Delaware broadband desert Department of Technology and Information

State fends off 567 billion cyberattacks; adding broadband

Betsy Price Government, Headlines

Delaware broadband desert Department of Technology and Information

More computers will be coming to life as the state tackles the ‘last mile’ in broadband deserts.


NOTE: This story corrects a statement to say that it costs $100,000 per mile to lay broadband cable and install equipment. A previous version incorrectly said it cost that much per house.

Delaware state computers had to contend with 567 billion — “billion with a B” — cyberattacks in the last quarter of 2022, the director of the Department of Technology and Information said Tuesday.

Jason Clarke broadband deserts Department of Technology and Information

Jason Clarke

Most are caught and blocked by security software, but the staff had to investigate 4,000, said Jason Clarke, Delaware’s chief information officer.

Some of the attacks briefly shut down school computers and other programs, he said.

“It is a constant battle of blocking and tackling,” he said.

Clarke was testifying before the General Assembly’s Joint Finance Committee. It has been holding hearings all month before deciding the state’s budget.

It has to be passed by June 3o in order for the state’s fiscal year 2024 to start July 1.

Among other things Clarke said:

  • The department expects a budget of $158 million to fund the installation of broadband technology in the state’s internet deserts.
  • DTI continues to lose employees to private companies and those employees are being paid an average of $50,000 more a year. “We are  competing not just with Delaware and the banks like we have traditionally done here in Delaware, but we are competing with the whole nation,” he said.
  • Schools returning to in-person classes meant that students brought back devices that had not been in school before, stretching the state’s service and forcing it to add capacity.  “Schools 10 years ago were 10% of the traffic across the state’s network. Today, they are 90%,” Clarke said. “It’s literally the tail wagging the dog when it comes to managing the network.”
  • Inflation is hitting the department hard as it renegotiates contracts for various services, with one contract rising $267%.

The department is asking for a slight increase to the $59,087,100 recommended in Gov. John Carney’s proposed budget. Clarke asked for $60,040,800, mostly for more employees.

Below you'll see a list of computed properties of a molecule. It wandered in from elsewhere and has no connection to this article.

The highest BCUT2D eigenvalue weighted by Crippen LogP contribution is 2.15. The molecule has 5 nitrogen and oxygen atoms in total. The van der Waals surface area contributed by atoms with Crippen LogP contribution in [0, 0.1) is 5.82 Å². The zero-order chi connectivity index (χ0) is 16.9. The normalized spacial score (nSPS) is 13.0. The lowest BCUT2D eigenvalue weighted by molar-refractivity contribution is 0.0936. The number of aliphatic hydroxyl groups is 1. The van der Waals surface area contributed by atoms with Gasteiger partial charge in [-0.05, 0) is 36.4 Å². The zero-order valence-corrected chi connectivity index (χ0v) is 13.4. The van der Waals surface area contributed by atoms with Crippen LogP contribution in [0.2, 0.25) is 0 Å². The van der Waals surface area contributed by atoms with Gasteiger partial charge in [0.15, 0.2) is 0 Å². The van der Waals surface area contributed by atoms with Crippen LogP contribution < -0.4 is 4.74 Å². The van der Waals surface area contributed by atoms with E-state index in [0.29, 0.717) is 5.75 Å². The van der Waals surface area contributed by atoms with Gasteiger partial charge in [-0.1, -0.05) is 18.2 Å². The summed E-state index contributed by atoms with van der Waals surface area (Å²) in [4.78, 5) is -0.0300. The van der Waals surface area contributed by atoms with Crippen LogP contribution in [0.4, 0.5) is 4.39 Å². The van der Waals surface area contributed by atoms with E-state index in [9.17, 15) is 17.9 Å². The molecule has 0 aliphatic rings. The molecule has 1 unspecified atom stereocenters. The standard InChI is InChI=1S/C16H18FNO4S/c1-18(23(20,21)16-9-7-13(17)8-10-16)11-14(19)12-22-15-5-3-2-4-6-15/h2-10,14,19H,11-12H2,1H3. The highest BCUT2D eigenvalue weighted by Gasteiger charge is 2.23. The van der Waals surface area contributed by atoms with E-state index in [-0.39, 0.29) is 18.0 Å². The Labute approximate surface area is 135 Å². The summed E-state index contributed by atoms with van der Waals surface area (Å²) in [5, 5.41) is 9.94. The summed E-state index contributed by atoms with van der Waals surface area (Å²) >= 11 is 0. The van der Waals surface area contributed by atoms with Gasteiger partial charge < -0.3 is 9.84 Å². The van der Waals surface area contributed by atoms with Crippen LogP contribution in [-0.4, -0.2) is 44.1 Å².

He said the department request was small because it’s still managing $125 million in multiyear projects funded by federal COVID and American Rescue Plan money.

Sen. Trey Paradee, D-Dover, said he personally knew someone who had more than doubled their salary when they left the department.

Clarke said he left three positions that doubled or more than doubled their salaries out of his calculations because they skewed the numbers badly. He pointed out that he does all the exit interviews and asks to see actual job offers to confirm the salaries.

Broadband deserts

Several lawmakers questioned Clarke about the state’s program to expand broadband access.

He said the state is using a variety of resources to fund the multiyear project: $33 million in federal American Rescue Plan Act money; at least $100 million in Federal Communication Commission grants expected this summer; $12 million in federal digital equity grants; and another $13 million in FCC development opportunity grants.

Clarke said the state applied for additional grant money from the FCC but has not yet heard if it will get it.

Contractors started laying cable and installing equipment in November, Clarke said, with a goal of connecting 5,850 houses within a year. So far, they’ve laid more than 100 miles of cable.

That includes 1,414 Kent County addresses; 473 New Castle County ones; and 3,963 Sussex County addresses.

It’s that last mile that’s the most expensive, he said.

A department analysis of the location of the homes showed that most were within one and one-half miles of connectivity.

“Which means we have a last mile issue to solve in our state,” he said.

It costs about $100,000 per mile of cable, and one reason so many service providers were unwilling to pay that is because it’s impossible to recoup their expenses by charging $80 a month for service, Clarke said.

So far about 1,253 homes have been connected.

Companies providing the service tell the state that so far about 25% of the total connected have signed up for service.

That’s not unusual, Clarke said, and it’s expected to rise to 40%.












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